Japanese teacher's real phrases to use in Japan

Now that tourists can freely visit Japan again, we've begun a new series focused on practical Japanese phrases you can use in Japan. Mochijapa (Ayano Irizuki), a licensed teacher of Japanese and writer for grape Japan, will be your guide.

When vacationing in Japan, eventually you will want to sit down and grab a drink or eat some delicious food. For the third installment of our series, we will be introducing survival phrases for restaurants and cafes. Of course, we have audio clips so you can learn the proper pronunciation as well.

Where will you eat?

Let’s start with a phrase that’s especially important for cafes. Starbucks and other cafes often require you to tell the staff whether you will be taking it home or eating/drinking it there. Of course, you could simply use the English word “take out” to get your point across, but mochikaeri 持ち帰り is also often used. Let’s remember it!

If you’re planning on eating or drinking it in the store, let’s say tennai de. Looking at the kanji also makes it easy to remember. 店 ten|store + 内nai|inside = for here

Useful phrases for placing an order

Next is ordering! There are various ways you can say it, but the simplest way is to combine what you want to eat, the counter, and please (onegaishimasu).

Counters for 1 to 5 are as follows:

  • 1: hitotsu ひとつ
  • 2: futatsu ふたつ
  • 3: mittsu みっつ
  • 4: yottsu よっつ
  • 5: itsutsu いつつ

How big is it? Before you order, sometimes you might want to know how large something is. This phrase can come in useful. You might be surprised by the difference in the size of the servings between your country and Japan.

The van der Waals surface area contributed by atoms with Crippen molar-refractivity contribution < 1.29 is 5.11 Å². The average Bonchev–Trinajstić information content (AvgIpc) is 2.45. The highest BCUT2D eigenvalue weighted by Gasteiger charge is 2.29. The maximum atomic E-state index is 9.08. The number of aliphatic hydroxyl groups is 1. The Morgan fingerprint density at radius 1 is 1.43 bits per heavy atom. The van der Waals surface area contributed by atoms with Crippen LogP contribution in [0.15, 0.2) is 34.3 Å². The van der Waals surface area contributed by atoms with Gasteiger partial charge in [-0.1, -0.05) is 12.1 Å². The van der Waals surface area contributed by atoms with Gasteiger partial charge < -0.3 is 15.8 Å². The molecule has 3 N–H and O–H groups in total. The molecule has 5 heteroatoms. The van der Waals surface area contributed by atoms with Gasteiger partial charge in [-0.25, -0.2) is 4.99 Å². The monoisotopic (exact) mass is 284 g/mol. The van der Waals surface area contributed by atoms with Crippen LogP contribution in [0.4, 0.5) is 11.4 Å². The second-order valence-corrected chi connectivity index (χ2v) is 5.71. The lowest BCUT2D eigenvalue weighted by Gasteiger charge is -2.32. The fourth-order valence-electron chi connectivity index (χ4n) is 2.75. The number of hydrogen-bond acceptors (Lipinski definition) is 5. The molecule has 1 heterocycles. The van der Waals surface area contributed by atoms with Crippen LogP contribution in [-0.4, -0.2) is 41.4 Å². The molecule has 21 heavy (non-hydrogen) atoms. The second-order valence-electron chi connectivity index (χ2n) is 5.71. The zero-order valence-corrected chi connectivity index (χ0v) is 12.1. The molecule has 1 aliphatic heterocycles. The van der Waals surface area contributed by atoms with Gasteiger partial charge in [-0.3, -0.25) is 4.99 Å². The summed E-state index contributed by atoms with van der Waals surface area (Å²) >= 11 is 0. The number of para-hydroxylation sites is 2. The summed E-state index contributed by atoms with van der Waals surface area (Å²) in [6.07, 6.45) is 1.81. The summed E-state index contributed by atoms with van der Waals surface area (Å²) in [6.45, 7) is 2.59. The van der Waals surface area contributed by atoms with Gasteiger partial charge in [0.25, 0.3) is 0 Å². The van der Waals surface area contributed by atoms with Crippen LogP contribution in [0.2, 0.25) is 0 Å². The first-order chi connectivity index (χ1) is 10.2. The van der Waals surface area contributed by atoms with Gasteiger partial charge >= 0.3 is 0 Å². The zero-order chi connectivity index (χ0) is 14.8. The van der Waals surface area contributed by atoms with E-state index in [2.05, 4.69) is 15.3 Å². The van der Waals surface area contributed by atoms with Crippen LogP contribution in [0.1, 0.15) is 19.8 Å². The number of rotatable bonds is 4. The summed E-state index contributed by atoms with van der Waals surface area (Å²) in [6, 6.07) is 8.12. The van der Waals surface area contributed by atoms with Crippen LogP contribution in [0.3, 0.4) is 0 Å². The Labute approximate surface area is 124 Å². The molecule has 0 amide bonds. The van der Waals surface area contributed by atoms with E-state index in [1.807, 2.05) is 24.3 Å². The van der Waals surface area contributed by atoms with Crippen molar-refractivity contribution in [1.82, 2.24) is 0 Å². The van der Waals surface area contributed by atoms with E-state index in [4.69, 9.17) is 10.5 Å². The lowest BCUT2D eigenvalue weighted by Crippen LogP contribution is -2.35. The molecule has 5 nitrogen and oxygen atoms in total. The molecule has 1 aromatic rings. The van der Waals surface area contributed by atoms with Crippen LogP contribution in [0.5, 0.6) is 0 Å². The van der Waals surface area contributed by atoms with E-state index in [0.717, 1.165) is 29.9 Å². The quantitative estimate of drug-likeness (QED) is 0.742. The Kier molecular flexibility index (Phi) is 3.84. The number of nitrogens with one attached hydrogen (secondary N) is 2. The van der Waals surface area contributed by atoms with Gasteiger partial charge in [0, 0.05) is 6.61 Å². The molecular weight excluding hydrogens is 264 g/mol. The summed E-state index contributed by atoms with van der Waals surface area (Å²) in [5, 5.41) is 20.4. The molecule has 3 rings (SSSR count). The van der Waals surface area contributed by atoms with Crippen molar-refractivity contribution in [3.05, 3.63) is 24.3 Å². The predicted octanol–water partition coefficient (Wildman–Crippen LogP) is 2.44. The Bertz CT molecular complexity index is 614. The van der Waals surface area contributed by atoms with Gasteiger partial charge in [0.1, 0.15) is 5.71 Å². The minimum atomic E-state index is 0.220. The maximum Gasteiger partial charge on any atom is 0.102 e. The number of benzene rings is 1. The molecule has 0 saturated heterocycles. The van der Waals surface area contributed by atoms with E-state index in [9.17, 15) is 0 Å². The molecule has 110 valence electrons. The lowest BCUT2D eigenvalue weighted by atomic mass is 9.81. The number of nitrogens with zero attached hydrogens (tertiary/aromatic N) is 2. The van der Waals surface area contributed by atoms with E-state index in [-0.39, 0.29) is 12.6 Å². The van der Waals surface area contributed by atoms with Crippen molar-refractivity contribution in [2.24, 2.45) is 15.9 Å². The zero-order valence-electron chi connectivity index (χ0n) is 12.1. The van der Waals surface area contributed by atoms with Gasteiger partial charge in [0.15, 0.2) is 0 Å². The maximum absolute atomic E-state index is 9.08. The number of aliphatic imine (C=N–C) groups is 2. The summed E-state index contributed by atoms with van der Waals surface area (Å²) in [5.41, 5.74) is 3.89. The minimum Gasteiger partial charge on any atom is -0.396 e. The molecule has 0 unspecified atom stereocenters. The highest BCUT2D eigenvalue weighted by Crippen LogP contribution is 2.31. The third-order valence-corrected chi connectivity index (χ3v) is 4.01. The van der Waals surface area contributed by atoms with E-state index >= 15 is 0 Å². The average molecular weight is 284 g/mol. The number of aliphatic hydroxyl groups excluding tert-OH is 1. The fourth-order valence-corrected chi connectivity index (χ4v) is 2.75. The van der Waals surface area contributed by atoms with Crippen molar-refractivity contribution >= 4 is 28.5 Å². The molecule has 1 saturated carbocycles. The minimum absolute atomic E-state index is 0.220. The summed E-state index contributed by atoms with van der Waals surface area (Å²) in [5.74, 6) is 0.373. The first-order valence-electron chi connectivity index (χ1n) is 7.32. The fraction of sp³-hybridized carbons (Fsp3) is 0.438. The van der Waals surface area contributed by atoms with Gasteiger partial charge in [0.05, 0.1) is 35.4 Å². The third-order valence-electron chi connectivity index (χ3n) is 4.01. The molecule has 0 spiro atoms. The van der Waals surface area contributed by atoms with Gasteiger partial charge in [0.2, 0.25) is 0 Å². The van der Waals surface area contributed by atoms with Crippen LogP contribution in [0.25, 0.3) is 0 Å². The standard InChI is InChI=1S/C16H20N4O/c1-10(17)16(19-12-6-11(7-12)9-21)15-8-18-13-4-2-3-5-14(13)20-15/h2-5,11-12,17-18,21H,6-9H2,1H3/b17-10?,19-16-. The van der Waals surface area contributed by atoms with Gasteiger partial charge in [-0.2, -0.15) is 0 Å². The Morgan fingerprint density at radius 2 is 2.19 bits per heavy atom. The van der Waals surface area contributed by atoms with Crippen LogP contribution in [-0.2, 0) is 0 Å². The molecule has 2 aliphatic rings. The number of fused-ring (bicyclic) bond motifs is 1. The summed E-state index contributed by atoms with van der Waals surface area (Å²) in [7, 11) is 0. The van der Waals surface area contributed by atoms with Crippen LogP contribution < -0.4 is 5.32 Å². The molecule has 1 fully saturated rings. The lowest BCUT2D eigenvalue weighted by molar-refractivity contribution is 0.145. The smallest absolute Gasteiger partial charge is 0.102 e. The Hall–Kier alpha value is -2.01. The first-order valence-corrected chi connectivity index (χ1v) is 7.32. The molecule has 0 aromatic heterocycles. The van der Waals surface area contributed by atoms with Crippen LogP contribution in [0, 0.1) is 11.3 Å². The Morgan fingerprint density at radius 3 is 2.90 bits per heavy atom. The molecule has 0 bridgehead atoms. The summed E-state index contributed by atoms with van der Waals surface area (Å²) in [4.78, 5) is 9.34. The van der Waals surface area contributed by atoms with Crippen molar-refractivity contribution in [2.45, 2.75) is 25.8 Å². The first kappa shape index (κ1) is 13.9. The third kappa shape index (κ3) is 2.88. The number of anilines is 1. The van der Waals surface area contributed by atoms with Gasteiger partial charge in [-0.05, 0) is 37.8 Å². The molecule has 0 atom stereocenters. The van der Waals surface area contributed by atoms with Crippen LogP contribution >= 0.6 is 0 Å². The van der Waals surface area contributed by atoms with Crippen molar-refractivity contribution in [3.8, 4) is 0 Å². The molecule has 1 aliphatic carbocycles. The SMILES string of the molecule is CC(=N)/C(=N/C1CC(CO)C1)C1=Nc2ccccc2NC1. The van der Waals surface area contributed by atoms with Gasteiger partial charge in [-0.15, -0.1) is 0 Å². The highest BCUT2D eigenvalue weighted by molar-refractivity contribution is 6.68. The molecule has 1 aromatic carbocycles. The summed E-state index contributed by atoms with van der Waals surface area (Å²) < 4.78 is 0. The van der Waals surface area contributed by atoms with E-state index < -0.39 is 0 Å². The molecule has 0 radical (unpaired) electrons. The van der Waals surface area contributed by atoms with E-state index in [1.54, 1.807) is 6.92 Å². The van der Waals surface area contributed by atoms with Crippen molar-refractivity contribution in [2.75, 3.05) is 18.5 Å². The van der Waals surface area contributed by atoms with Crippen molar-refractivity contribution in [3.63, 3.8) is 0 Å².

Dorekurai is a very useful phrase for asking about things other than size as well. For example, you can also use it in the following ways.

By swapping out the ōkī with a different adjective like karai, you can ask “How spicy is it?”

Instead of karai, you can use other adjectives. For example:

  • sweet: amai 甘い
  • salty: shoppai しょっぱい
  • sour: suppai すっぱい

So you’ve managed to make your order, but the shop made a mistake and brought you something different to what you wanted. It’s unfortunate, but it does happen, and it’s the perfect situation to use this phrase! Tanomu 頼む is “order”, so all you have to do is use the negative form!

Useful phrases for paying the bill

Can I pay with credit card? This is really important. Make sure to listen to the audio and practice this one. You should ask the restaurant this question at the entrance especially during lunch service. Sometimes, the merchant will have stickers indicating they accept credit cards, but it only applies for dinner service.

Can we pay separately? This phrase is particularly useful if you are traveling with a friend. Of course, sometimes the cashier will be unable to accommodate you, but there’s no harm in asking.

Hopefully, some of these phrases will help you out whether you are visiting or starting a new phase of your life in Japan. If you found this useful, please share this article on all of the social networks that you use!

Series - Japanese teacher's real phrases to use in Japan

By - Mochijapa (Ayano Irizuki).